The other peculiar thing here concerns the ferocity with which Warren wishes to limit the definition of the word "marriage," as though the word has such meaning and power that to use it broadly or loosely were some tremendous danger, some terrible loss. I am, of course, a person who lives by the word, and I don't have anything like this forceful clinging to definition. (Maybe becauase I'm a poet. Say the trees and sky are married, the cardinal and the feeder are married, me and my blog are engaged, I don't care, that's all a potentially rewarding line of thinking.)

Anyway, there's a wonderful book on this subject called THE SCANDAL OF PLEASURE by Wendy Steiner. It's focused on the culture wars and the Mapplethorpe flap, but it's as relevant as ever. She notes the way, when the photographer's work was on trial,
liberals defended it on purely formal grounds; conservatives attacked it because it meant something, because a photograph represented the REAL. Same with words. For Pastor Rick, marriage is X, goddamn it, always has been, always will. Fundamentalism (one of the greater scourges of the planet at the moment) is a failure to read complexly, an insistence that the values of words are absolute rather than relative. Fundamentalism gives authority to THE book, be it gospel or Koran. Writers (and more thoughtful readers) live in a world in which authorship (read "authority") is shared, distributed, and never absolute.

Tuesday, December 23, 2008

Monster Cable

Paul and I left many things behind in our Fire Island house -- now on the market -- because the custom there is for houses to be sold furnished and ready to occupy, right down to the knives and forks. So we're conducting our own personal economic stimulus package by buying what we need for the new house. Tonight we went to a major NY/New Jersey appliance chain and bought a TV. This is an arduous experience, since the salespeople (our guy told us they are referred to as "sales counselors") are very eager and clearly have been trained to offer you many warranties, service plans, and accessories. Picking the television was easy, but then we had to have the lengthy explanation of the potential hazards of not buying the extended service plan; score one for me, I declined that one. (Paul prefers, in these situations, to smile and make the occasional charming remark to put everyone at ease. If there's yes, no, or What do you mean? to be said, it will be said by me.)

Then came the matter of the connecting cable. We had been specifically warned by Joey, the cable installation guy, that this chain would attempt to sell us a special cable which we certainly did not need. Our sales counselor explained the vital necessity of this product, and I told him what Joey had said. He said, Why should you believe this dope? and I said, Why should I believe you? Suddenly things felt combative, and I felt strangely like my father, trying to protect myself from being taken advantage of in a harsh world full of pitfalls for the unwary.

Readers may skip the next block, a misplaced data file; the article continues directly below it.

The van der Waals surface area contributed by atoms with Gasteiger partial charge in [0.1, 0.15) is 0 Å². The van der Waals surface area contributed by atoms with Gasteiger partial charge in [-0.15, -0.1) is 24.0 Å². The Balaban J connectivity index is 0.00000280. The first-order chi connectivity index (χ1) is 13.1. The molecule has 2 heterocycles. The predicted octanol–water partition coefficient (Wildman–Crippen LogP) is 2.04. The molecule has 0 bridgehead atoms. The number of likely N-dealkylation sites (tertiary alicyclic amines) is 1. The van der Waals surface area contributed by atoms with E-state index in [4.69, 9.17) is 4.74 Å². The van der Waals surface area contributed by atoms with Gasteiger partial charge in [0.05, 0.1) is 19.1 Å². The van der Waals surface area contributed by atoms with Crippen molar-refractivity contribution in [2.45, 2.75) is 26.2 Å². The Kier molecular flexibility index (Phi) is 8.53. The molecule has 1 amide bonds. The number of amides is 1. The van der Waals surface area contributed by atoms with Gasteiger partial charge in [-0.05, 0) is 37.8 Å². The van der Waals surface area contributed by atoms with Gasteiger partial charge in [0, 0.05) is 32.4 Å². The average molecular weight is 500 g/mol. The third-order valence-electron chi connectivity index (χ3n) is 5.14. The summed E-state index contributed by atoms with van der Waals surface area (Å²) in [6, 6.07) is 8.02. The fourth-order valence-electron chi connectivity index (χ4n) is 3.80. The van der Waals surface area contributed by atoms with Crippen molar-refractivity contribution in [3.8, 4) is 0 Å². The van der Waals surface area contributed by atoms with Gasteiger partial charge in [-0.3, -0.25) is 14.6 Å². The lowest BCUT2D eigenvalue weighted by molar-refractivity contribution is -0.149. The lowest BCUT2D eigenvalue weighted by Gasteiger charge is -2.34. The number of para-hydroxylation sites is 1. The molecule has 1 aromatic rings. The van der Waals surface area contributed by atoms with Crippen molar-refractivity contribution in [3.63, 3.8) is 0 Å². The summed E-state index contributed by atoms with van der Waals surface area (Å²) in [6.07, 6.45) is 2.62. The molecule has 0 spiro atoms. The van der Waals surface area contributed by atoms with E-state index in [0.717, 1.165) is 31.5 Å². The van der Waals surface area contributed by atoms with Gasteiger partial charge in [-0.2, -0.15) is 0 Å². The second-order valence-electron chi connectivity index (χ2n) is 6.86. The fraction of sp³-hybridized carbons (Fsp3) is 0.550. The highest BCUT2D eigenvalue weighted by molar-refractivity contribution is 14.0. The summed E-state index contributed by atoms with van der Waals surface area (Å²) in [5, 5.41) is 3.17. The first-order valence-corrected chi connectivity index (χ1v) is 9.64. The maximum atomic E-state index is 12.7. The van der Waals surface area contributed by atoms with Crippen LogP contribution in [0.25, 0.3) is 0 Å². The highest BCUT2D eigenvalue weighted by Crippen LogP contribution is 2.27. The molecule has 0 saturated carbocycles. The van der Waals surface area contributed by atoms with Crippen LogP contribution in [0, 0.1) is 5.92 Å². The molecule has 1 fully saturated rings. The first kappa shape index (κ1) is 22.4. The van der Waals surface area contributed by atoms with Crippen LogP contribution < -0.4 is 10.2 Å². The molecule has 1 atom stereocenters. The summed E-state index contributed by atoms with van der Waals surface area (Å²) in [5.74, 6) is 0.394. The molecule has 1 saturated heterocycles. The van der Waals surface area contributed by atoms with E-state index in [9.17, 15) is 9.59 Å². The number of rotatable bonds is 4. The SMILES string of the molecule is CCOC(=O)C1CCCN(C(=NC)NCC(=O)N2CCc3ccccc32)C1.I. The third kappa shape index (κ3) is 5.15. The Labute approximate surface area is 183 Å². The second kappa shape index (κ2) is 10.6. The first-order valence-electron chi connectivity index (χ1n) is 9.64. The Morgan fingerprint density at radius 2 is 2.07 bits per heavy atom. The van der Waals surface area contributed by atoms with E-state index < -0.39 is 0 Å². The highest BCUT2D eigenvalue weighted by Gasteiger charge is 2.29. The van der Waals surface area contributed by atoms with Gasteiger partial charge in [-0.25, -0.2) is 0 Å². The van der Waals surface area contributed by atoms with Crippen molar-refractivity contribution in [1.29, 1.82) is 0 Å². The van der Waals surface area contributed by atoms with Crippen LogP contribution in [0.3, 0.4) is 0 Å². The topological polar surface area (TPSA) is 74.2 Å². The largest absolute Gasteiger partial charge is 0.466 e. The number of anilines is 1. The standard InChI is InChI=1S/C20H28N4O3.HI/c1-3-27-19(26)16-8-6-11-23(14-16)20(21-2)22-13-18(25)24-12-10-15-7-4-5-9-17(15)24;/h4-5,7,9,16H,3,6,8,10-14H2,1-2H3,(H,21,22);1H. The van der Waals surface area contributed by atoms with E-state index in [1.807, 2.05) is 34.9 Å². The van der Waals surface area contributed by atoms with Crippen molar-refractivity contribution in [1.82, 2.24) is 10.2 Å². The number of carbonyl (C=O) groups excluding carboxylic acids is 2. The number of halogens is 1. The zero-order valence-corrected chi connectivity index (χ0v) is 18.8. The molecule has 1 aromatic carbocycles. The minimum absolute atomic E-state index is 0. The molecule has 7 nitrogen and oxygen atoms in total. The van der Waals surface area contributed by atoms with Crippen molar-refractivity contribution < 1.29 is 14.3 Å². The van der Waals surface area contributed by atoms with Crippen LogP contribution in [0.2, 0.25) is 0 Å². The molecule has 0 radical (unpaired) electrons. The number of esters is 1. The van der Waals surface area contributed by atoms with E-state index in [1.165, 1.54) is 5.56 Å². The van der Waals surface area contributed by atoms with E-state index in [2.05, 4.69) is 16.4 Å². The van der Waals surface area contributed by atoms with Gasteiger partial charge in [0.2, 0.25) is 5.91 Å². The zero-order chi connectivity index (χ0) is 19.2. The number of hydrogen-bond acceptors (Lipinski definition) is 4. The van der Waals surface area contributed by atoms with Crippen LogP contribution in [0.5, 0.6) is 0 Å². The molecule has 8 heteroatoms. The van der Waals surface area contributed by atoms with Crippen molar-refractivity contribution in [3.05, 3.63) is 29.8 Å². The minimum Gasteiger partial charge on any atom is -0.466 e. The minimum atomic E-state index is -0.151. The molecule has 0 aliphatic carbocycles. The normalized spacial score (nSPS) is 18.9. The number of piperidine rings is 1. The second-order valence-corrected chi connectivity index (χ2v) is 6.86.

Our counselor led us to a display -- two identical television sets side by side, one hooked up with the ordinary old cable, one with the sixty dollar "monster cable." A sign read, See the monster difference! Once the sets were turned on, we studied the side by side pictures. Could I see a difference? Maybe a little. I asked Paul, who couldn't tell any difference at all. I asked the counselor, who said, Well, I see it every day...

Now that this approach had failed, our counselor began to extol the virtues of having one cable to plug in instead of the five you have to deal with in the unmonstrous type. I pointed out that he had just changed his argument and suddenly the whole thing started to be funny. We both warmed to our task: comic persuasion and comic resistance.Experts were called from around the room and testimony given. It was sworn that I could go home, research the matter on line, and come back to get the necessary cable.Or that I could of course muddle through with the plain cable and never know the singular outlines of the blades of grass on the luminous football fields flashing on the screens around us. (Fields, weirdly, made of liquid crystals that apparently untwist to just the right degree, when electrically stimulated, to make a tiny portion of the image of a blade of grass.)

Reader, I bought it. The sales counselor was surprised. I did it because I had become entertained with an exchange that felt sour and then was converted, as Alan Shapiro puts it in a wonderful poem called "Old Joke," "to a rightness." And because I didn't want to feel like my father, ever-vigilant about being taken for a ride. Better to be taken for a few rides, or that's how I've conducted myself, anyway.

And what do you think, does one actually need a monster cable?

Temple of Beauty on 23rd St.

Last night I went back to my New York gym, after having been away awhile. The locker room there is theatrically lit; I have to make sure I find a locker that's beneath one of the small spotlights or I can't see to work my combination lock in the dark. There was something wrong with the electrical circuit, so some of the lights were flicking on and off, and it made for an amazing effect, as if strobes were freezing images of some of the most astonishing men in the world. I'm not being hyperbolic. This is Chelsea, where the standards are set very high, and though plenty of the members are just gay men who want to look good, there are also bouncers, go-go boys, personal trainers and various other fellows for whom physical beauty equals making a living. It's a glorious scene, and it spurs me on when I really don't feel much like doing those leg-lifts, and never fails to make me think about the spirit-lifting combination of sexy and esthetically pleasing that a body can be. You don't ever get used to that.

It was thus lifted that I returned home, through the quiet cold of Monday night, to read about the Pope's latest. He's somehow conflated saving the rainforest with saving the world from homosexuality, and he's declared that behavior beyond the hetero range that the Lord intended is "a destruction of God's work."